Themes and Meanings
“Dragon’s Seed” treats several social and literary subjects. The most topical and most disturbing concerns children: those who run away or are abducted from their homes and come to be sexually abused and made part of the “kiddie porn” industry. Another is madness and eccentricity, as well as the social means used to deal, or not deal, with them. Finally there is Madison Smartt Bell’s use, or abuse, of the mythic method of literary high modernism, which T. S. Eliot defined as the manipulation of “a continuous parallel between contemporaneity and antiquity” in order to control, order, and give “a shape and significance to the immense panorama of futility and anarchy that is contemporary history.”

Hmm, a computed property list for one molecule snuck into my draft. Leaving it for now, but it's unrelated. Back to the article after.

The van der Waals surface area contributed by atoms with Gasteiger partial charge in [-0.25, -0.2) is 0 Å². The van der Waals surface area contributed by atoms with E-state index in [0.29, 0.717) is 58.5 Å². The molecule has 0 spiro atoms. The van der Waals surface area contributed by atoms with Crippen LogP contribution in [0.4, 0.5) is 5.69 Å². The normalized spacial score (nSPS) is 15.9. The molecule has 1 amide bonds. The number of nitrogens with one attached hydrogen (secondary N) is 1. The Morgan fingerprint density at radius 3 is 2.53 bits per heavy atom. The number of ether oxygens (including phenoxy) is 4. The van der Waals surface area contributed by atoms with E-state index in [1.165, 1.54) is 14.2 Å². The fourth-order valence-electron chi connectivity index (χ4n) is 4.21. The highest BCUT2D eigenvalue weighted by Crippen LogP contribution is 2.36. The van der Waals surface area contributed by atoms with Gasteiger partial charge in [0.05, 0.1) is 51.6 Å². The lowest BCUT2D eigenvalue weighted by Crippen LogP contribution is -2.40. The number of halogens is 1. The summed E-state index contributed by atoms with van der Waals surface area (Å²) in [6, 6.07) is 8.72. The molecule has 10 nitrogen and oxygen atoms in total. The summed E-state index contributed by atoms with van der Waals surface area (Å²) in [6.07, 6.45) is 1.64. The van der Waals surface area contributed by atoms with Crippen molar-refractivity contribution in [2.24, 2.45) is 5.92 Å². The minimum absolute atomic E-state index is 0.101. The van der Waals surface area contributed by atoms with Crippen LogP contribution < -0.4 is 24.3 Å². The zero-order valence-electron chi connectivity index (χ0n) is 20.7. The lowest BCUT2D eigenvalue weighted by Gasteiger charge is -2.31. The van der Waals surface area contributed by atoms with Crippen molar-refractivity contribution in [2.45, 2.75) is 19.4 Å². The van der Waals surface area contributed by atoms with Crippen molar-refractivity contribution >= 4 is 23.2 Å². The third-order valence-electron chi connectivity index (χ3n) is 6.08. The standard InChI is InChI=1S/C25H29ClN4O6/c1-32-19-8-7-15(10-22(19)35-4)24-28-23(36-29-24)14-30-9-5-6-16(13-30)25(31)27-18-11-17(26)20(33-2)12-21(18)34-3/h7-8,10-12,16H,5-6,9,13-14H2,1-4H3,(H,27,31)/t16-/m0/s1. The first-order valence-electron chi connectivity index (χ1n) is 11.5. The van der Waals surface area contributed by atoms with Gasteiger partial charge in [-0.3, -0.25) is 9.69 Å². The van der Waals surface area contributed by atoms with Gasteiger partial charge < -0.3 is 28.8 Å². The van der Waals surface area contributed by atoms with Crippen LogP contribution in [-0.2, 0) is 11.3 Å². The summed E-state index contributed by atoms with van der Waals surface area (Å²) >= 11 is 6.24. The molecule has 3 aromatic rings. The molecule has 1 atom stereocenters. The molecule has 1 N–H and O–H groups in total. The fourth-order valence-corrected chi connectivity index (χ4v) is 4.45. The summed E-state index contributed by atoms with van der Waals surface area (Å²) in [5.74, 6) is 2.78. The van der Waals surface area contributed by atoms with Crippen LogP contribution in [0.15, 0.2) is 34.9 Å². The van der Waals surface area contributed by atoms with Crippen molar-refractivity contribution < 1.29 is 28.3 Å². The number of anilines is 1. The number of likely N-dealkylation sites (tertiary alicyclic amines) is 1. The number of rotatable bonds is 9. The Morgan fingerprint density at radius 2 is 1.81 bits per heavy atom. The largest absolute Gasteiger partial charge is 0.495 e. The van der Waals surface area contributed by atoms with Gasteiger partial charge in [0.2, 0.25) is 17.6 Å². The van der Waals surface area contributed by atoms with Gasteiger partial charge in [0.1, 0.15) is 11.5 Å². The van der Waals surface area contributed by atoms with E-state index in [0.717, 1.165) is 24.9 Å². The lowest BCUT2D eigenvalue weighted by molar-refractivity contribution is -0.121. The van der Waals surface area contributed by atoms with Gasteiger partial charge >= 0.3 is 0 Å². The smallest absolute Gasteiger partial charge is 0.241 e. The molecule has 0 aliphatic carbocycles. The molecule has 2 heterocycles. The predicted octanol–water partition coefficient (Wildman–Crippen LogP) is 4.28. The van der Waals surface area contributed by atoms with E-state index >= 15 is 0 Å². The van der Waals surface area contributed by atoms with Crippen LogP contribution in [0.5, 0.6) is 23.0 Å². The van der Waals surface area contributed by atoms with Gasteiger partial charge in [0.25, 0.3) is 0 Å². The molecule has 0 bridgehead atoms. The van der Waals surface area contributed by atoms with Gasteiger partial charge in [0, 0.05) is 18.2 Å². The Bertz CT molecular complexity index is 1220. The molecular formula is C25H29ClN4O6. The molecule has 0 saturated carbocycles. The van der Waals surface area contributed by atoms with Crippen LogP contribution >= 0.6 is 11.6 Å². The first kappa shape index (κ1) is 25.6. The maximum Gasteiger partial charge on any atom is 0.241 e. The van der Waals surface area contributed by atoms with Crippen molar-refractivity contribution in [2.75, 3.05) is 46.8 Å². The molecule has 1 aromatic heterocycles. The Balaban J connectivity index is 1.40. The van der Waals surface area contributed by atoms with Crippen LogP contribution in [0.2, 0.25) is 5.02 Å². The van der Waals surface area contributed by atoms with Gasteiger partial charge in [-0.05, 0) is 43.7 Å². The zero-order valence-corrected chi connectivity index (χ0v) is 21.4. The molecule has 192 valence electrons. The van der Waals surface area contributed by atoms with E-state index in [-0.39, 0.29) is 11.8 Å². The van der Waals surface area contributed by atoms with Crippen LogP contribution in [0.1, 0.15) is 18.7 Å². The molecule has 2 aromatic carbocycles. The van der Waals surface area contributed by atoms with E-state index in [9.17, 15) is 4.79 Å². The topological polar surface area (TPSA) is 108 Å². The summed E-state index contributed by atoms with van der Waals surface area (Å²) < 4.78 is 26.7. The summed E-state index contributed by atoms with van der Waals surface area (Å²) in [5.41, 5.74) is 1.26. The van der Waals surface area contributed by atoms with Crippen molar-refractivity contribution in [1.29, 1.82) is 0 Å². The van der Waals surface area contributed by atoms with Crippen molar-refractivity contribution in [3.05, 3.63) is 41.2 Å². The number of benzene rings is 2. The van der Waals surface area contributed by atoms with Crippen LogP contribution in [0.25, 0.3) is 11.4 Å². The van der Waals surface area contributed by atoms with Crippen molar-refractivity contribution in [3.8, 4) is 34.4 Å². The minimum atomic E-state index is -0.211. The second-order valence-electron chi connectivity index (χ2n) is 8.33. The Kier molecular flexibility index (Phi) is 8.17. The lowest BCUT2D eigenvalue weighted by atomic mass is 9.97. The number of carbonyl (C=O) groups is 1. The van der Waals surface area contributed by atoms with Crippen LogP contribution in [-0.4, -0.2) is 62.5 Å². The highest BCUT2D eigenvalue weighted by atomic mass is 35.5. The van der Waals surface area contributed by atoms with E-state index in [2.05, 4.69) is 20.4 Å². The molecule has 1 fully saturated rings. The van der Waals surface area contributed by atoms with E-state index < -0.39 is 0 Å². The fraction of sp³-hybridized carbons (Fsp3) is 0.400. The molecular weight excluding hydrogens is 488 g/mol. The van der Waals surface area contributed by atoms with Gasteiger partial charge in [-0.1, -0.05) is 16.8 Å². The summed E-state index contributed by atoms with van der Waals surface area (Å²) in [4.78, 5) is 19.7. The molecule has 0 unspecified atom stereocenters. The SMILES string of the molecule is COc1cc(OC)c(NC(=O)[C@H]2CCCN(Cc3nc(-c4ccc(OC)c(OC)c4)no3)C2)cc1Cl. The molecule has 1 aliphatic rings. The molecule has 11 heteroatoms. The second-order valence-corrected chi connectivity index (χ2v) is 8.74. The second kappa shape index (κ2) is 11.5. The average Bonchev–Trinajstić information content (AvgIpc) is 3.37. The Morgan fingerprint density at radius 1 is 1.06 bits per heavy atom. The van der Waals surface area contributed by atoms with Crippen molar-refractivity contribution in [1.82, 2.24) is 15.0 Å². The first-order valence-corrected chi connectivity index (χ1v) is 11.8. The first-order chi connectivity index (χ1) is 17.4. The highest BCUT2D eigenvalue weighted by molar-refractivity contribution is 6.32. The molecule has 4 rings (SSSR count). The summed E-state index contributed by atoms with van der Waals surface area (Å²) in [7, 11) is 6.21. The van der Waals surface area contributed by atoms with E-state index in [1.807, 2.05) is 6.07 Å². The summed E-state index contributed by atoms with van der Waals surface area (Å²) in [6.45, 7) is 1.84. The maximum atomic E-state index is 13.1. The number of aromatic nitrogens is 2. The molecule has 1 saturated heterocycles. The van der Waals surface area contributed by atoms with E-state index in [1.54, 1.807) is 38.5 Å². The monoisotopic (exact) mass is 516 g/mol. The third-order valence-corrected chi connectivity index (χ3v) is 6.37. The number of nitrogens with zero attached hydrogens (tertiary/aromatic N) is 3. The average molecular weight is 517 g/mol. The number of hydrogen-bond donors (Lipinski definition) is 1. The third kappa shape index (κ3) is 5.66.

Bell’s story is not about any of these. Its purpose is broader and revolves around two general questions: how and how well one sees oneself and one’s world, and how one engages the world, a question of concern for every individual and, more especially in this story, for every artist. The answer to the first question is neatly if pessimistically summed up in Bell’s description of one of the objects that Mackie finds and then quickly discards, a marble that has lost its luster: “The cloud in it no longer looked like a whirlwind, but a cataract.” As for the second, Mackie unwisely withdraws into her house, herself, her Greek myths, and her art, an art without an audience and without a purpose. Even at her most withdrawn and outwardly self-sufficient, she maintains at least some contact with the world, first through her demons, to whom she relegates the task of seeing what that part of her personality called “Mackie” prefers not to, and later the boy, Monkey/Preston/Jason Sturges, in whom the Greek myths live and for whom Mackie’s art takes on meaning, purpose, finished form. In taking an interest in the boy, Mackie becomes not only the engaged artist but also the engaged citizen. She comes to stand in marked contrast to her indifferent neighbors in general, particularly to Gil, the artist as pornographer.